Donald Trump has blasted Republicans who plan to support certifying Joe Biden’s victory in the US election as members of a “surrender caucus”, deepening the intraparty split over the looming transfer of power in Washington.
In a series of tweets on Monday morning, the US president pressured lawmakers from his own party to join his long-shot attempt to overturn the results of the November vote, less than three weeks before Mr Biden is due to be sworn in as president.
Mr Trump is facing a backlash from across the political spectrum over a call he made during the weekend to Brad Raffensperger, Georgia’s secretary of state, urging him to “find” extra votes to reverse Mr Biden’s win in the southern state.
On Wednesday, a joint session of Congress is expected to certify Mr Biden’s Electoral College victory. Twelve Republican senators, led by Ted Cruz of Texas and Josh Hawley of Missouri, have said they would object to Mr Biden’s win based on unfounded allegations of voter fraud, although many Republicans are expected to accept the election result — triggering Mr Trump’s wrath.
“The ‘Surrender Caucus’ within the Republican party will go down in infamy as weak and ineffective ‘guardians’ of our Nation, who were willing to accept the certification of fraudulent presidential numbers!” Mr Trump wrote.
Earlier in the day, Mr Trump singled out Tom Cotton — typically a reliable ally of the president on Capitol Hill — for criticism after the senator from Arkansas said he would not join other Republican objectors to Mr Biden’s win.
“@SenTomCotton Republicans have pluses & minuses, but one thing is sure, THEY NEVER FORGET!”, the president wrote.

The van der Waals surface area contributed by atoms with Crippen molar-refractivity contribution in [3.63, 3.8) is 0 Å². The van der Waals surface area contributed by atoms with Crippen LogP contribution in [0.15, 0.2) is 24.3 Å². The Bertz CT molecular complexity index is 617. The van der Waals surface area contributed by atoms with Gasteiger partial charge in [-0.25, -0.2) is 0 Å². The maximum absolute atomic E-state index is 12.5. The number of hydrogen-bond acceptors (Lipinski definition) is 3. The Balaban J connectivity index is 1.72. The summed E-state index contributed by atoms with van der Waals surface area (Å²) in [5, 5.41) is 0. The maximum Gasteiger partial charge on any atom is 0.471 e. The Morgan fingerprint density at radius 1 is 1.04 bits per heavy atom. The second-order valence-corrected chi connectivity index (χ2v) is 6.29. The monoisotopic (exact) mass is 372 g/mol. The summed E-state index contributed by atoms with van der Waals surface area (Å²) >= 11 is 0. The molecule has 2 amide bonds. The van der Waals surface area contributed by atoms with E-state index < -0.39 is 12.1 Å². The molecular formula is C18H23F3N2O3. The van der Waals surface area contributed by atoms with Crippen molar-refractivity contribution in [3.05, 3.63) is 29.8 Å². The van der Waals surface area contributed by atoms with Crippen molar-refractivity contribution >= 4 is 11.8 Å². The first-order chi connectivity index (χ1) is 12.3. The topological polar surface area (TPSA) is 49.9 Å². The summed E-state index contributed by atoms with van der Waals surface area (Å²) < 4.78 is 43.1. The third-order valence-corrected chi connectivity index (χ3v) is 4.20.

In a statement on Monday, Rob Portman, the Republican senator from Ohio, defied Mr Trump’s wishes and said he would not object to Mr Biden’s certification.
“The Constitution created a system for electing the President through the Electoral College that ensures the people and the states hold the power, not Congress. I cannot support allowing Congress to thwart the will of the voters,” he said.
Mr Trump’s increasingly frantic efforts to avoid leaving the White House on January 20 have created a febrile atmosphere in Washington and stoked new fears over the prospects for a smooth transition on Inauguration Day.
Democrats said they were disturbed by Mr Trump’s approach. At a rally ahead of two pivotal Senate run-off races in Georgia on Tuesday, Kamala Harris, the incoming vice-president, attacked Mr Trump for his call to Mr Raffensperger.
“It was certainly the voice of desperation, most certainly that. And it was a bald, bald-faced, bold abuse of power by the president of the United States,” she said on Sunday night.
On Monday, Ted Lieu, a Democratic lawmaker from California, and Kathleen Rice, a Democratic lawmaker from New York, asked the FBI to open a criminal investigation into Mr Trump’s call for “solicitation of, or conspiracy to commit, a number of election crimes”.
Nevertheless, Mr Trump’s most loyal backers on Capitol Hill have stuck by him. Marsha Blackburn, the Republican senator from Tennessee and one of the upper-chamber lawmakers intending to object to the certification of Mr Biden’s victory, told Fox News on Monday that the president’s call to Mr Raffensperger searching for votes was “not a helpful call”.
But she reaffirmed the plan to object to Mr Biden’s victory and establish a commission to report back on fraud claims within 10 days.
“When there are allegations of fraud and when there’s all this conversation that is taking place around the election results, one of the things that we should do is define the problem and then offer an action item that will get us to a solution,” she said. “And that’s exactly what we are doing.”